Hungary fell increasingly under the influence of Germany as the Nazi regime consolidated itself during the 1930s. When Germany began to redraw national boundaries in Europe, Hungary was able to regain territory it had lost due to the 1920 Trianon Treaty, including southern Slovakia (1938) and Subcarpathian Rus (1939) after the dissolution of Czechoslovakia, and Northern Transylvania from Romania (1940). In November 1940, Hungary joined the Axis alliance. In April 1941, it took part in the occupation of Yugoslavia, and annexed the Bačka, the Baranya triangle, the Medimurje and the Prekmurje regions. On 27 June 1941, Hungary declared war on the Soviet Union. After Germany’s defeat at Stalingrad and other battles in which Hungary lost tens of thousands of its soldiers, the Regent of Hungary, Miklós Horthy, initiated clandestine peace negotiations with the Western Allies. As a result, German troops occupied Hungary on 19 March 1944. However, Horthy was allowed to remain regent. Following a thwarted attempt to leave war, on 15 October 1944, Horthy was replaced by the fascist Arrow Cross government. The German occupiers were driven out of Hungary by the Red Army on 13 April 1945.
According to the 1941 census, Hungary with its annexed territories had a total population of about 14 million, including 725,000 Jews, among them 400,000 in Hungary proper, and tens of thousands of Christians who were considered Jewish by racist criteria. From 1938 onwards, anti-Jewish legislation effectively excluded the Jews from Hungarian society depriving them of many of their civil rights and economic opportunities. Jewish men were forced to perform unarmed military labour service in the Hungarian Army. Thousands of them perished on the Eastern front. Additionally, already in the summer of 1941, Hungarian authorities deported some 20,000 Jews, including refugees and aliens, but also Hungarian citizens. They were driven to the occupied Soviet territories, where most of them were killed by the German SS and Police near Kamianets-Podylskyi in Ukraine. In January 1942, Hungarian military units and gendarmes murdered about 3,500 local people, including Jews, in Novi Sad and in its vicinity, in the Bačka region.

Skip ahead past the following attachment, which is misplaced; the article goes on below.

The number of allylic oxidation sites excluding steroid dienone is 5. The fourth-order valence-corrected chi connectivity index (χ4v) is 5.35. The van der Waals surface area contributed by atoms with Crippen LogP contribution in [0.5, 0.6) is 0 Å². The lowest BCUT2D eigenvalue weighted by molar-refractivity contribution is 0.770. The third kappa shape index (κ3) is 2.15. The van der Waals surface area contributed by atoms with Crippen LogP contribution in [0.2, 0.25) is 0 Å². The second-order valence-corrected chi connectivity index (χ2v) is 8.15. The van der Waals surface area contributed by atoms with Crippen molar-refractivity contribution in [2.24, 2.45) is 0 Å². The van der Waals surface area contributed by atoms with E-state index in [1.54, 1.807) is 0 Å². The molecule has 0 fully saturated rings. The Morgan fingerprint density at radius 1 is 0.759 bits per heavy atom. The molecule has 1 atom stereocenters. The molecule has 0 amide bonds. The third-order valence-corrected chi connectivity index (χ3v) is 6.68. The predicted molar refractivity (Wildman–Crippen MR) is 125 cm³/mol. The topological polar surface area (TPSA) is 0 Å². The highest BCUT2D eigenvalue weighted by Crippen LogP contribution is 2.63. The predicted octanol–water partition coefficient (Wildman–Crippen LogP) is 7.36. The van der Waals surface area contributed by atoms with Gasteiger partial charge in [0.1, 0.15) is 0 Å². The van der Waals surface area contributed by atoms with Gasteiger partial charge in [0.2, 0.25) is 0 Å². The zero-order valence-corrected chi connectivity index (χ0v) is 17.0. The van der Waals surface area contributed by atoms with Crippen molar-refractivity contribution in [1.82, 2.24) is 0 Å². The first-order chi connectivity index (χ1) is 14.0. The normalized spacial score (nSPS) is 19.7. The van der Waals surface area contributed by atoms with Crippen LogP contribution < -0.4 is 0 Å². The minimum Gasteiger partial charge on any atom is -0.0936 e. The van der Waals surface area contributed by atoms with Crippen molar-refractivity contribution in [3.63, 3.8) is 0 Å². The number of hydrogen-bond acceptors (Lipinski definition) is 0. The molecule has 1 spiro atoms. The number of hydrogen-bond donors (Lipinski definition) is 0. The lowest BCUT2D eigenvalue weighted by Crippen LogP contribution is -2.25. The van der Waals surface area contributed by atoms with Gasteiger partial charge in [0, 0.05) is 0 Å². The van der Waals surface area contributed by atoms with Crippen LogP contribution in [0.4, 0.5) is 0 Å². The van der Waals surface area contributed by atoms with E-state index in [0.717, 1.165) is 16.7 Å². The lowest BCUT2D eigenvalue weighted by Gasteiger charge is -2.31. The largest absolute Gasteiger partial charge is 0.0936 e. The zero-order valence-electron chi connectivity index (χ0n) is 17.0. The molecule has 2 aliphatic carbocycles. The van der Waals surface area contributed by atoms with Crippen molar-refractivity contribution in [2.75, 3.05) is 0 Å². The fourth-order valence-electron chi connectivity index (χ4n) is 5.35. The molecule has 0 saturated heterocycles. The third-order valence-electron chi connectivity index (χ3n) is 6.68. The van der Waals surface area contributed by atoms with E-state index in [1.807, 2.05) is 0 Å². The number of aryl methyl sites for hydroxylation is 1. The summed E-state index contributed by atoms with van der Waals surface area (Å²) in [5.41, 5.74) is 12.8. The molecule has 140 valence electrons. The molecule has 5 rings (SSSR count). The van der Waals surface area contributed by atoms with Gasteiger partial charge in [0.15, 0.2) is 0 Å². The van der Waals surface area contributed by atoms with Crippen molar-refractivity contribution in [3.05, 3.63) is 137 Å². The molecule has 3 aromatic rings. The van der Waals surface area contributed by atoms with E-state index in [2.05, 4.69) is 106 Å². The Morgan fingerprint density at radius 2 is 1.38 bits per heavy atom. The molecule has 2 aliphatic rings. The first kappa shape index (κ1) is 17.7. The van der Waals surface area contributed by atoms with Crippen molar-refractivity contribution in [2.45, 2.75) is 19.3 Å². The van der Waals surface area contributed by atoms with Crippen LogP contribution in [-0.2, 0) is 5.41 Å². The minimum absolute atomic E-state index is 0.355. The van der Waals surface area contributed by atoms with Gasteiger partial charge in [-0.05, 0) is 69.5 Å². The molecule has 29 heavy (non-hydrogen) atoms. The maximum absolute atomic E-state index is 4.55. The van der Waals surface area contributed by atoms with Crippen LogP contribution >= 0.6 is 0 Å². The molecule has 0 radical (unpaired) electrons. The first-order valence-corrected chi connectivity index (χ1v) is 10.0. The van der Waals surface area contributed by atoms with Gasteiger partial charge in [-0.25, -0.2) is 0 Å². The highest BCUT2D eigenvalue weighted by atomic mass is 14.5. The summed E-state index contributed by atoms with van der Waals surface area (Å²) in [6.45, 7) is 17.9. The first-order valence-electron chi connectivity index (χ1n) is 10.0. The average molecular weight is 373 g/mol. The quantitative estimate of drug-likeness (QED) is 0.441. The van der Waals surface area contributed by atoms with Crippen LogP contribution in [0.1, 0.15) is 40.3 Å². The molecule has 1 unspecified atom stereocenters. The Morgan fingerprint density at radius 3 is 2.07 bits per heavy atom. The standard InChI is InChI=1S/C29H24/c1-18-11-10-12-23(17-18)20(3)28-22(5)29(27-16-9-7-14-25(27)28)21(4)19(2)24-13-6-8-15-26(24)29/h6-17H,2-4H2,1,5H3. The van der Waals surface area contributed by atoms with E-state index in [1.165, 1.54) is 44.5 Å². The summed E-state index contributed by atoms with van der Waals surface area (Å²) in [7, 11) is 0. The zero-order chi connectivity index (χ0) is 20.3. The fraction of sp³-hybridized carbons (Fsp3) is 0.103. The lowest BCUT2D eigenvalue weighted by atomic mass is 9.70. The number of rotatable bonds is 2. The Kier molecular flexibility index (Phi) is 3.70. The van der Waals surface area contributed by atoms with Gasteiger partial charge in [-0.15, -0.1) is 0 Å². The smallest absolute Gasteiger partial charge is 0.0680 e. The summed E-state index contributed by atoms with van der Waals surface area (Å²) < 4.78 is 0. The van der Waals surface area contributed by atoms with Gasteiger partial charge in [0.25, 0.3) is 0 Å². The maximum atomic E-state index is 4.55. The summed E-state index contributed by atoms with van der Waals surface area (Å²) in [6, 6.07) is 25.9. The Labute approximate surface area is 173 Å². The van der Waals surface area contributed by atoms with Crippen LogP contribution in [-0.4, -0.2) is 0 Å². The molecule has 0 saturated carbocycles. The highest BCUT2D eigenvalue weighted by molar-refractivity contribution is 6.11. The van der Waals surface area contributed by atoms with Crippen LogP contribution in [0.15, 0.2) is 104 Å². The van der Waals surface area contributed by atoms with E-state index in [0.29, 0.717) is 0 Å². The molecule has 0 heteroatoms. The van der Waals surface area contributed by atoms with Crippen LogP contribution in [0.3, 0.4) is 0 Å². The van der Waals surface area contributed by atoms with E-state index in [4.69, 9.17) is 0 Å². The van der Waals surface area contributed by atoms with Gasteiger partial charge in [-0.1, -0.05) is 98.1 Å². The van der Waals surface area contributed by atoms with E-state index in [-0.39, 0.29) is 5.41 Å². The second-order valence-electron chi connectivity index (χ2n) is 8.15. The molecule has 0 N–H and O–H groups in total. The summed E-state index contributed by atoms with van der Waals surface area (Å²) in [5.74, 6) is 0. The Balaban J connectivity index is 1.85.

Despite serious casualties and the increasingly antisemitic political climate, most of the Hungarian Jews could live in relative physical safety until March, 1944. However, after the German invasion, a large part of Jewry in Hungary was murdered. Due to the smooth cooperation of the Hungarian government, public administration, and law enforcement, the German authorities were able to deport nearly all the Jews from the provinces, close to 440,000 people, over a period of only 56 days between May and July 1944. With the exception of some 15,000 people who were sent to labour camps near Vienna, all the deportees were taken to Auschwitz-Birkenau, where about 75% of them, mostly women, children and the elderly, were murdered in gas chambers upon arrival, the others remained in Auschwitz or other camps.
According to the Germans’ plans, the approximately 200,000 Jews of Budapest were next in line to be locked into ghettos and then deported. From the end of June 1944, they had to live in so-called “yellow star houses”. Jews in Budapest were spared from the deportations to Auschwitz. The persecution of Jews was resumed on 15 October, when the Arrow Cross Party came to power. Armed party militias killed thousands of Jews in the streets of Budapest, and tens of thousands were drafted for forced labour to build fortifications at the south-eastern border of the Greater German Reich in Austria. The remaining Jews were forced to move to a sealed-off ghetto in early December, whereas a so-called international ghetto was established for Jews with passports or protective documents issued by embassies of neutral countries. On 18 January, the Red Army liberated the ghettos. In Budapest, some 150,000 Jews survived in the two ghettos and in hiding. Between 1941 and 1945, more than half a million people, that is, two thirds of the Jewish population of the wartime territory of Hungary, was murdered by the Nazis and their Hungarian collaborators, among them 260,000 Jews from Trianon Hungary.